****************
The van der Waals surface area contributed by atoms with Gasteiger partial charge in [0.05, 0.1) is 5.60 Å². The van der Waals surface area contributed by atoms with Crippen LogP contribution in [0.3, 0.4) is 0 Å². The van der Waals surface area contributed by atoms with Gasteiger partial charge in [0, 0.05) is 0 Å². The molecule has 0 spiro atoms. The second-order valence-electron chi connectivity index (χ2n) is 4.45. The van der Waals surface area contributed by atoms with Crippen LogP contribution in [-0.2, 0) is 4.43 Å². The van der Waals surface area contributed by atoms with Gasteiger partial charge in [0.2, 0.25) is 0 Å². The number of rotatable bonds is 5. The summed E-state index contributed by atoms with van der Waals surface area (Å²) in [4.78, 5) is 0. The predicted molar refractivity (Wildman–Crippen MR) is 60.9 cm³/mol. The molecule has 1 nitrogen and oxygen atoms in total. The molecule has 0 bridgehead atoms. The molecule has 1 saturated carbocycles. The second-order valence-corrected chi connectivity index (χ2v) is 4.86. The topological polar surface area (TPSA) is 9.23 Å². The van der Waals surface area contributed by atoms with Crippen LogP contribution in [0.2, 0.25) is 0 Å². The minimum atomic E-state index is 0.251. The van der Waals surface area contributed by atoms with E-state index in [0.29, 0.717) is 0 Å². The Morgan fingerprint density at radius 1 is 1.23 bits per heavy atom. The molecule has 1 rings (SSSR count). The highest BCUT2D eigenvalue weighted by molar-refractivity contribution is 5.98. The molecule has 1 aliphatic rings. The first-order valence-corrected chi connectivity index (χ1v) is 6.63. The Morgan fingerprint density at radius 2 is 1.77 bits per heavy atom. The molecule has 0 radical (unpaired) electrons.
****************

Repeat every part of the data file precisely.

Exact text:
The van der Waals surface area contributed by atoms with Gasteiger partial charge in [0.05, 0.1) is 5.60 Å². The van der Waals surface area contributed by atoms with Crippen LogP contribution in [0.3, 0.4) is 0 Å². The van der Waals surface area contributed by atoms with Gasteiger partial charge in [0, 0.05) is 0 Å². The molecule has 0 spiro atoms. The second-order valence-electron chi connectivity index (χ2n) is 4.45. The van der Waals surface area contributed by atoms with Crippen LogP contribution in [-0.2, 0) is 4.43 Å². The van der Waals surface area contributed by atoms with Gasteiger partial charge in [0.2, 0.25) is 0 Å². The number of rotatable bonds is 5. The summed E-state index contributed by atoms with van der Waals surface area (Å²) in [4.78, 5) is 0. The predicted molar refractivity (Wildman–Crippen MR) is 60.9 cm³/mol. The molecule has 1 nitrogen and oxygen atoms in total. The molecule has 0 bridgehead atoms. The molecule has 1 saturated carbocycles. The second-order valence-corrected chi connectivity index (χ2v) is 4.86. The topological polar surface area (TPSA) is 9.23 Å². The van der Waals surface area contributed by atoms with Crippen LogP contribution in [0.2, 0.25) is 0 Å². The minimum atomic E-state index is 0.251. The van der Waals surface area contributed by atoms with E-state index in [0.29, 0.717) is 0 Å². The Morgan fingerprint density at radius 1 is 1.23 bits per heavy atom. The molecule has 1 rings (SSSR count). The highest BCUT2D eigenvalue weighted by molar-refractivity contribution is 5.98. The molecule has 1 aliphatic rings. The first-order valence-corrected chi connectivity index (χ1v) is 6.63. The Morgan fingerprint density at radius 2 is 1.77 bits per heavy atom. The molecule has 0 radical (unpaired) electrons.